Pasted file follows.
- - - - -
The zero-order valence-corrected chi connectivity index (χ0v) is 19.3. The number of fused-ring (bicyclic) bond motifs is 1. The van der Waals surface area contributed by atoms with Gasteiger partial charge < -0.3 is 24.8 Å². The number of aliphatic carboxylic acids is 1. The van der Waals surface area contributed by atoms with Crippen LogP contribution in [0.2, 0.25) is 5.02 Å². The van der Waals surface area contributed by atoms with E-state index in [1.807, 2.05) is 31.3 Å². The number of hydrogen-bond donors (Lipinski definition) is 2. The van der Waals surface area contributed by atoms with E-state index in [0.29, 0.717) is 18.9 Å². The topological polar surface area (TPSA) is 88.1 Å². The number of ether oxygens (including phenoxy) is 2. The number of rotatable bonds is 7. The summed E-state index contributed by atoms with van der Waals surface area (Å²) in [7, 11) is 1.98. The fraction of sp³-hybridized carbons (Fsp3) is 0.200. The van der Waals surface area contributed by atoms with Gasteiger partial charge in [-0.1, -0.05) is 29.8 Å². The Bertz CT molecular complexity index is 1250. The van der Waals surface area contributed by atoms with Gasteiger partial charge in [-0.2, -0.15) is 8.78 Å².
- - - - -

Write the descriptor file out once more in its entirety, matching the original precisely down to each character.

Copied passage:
The zero-order valence-corrected chi connectivity index (χ0v) is 19.3. The number of fused-ring (bicyclic) bond motifs is 1. The van der Waals surface area contributed by atoms with Gasteiger partial charge < -0.3 is 24.8 Å². The number of aliphatic carboxylic acids is 1. The van der Waals surface area contributed by atoms with Crippen LogP contribution in [0.2, 0.25) is 5.02 Å². The van der Waals surface area contributed by atoms with E-state index in [1.807, 2.05) is 31.3 Å². The number of hydrogen-bond donors (Lipinski definition) is 2. The van der Waals surface area contributed by atoms with E-state index in [0.29, 0.717) is 18.9 Å². The topological polar surface area (TPSA) is 88.1 Å². The number of ether oxygens (including phenoxy) is 2. The number of rotatable bonds is 7. The summed E-state index contributed by atoms with van der Waals surface area (Å²) in [7, 11) is 1.98. The fraction of sp³-hybridized carbons (Fsp3) is 0.200. The van der Waals surface area contributed by atoms with Gasteiger partial charge in [-0.1, -0.05) is 29.8 Å². The Bertz CT molecular complexity index is 1250. The van der Waals surface area contributed by atoms with Gasteiger partial charge in [-0.2, -0.15) is 8.78 Å².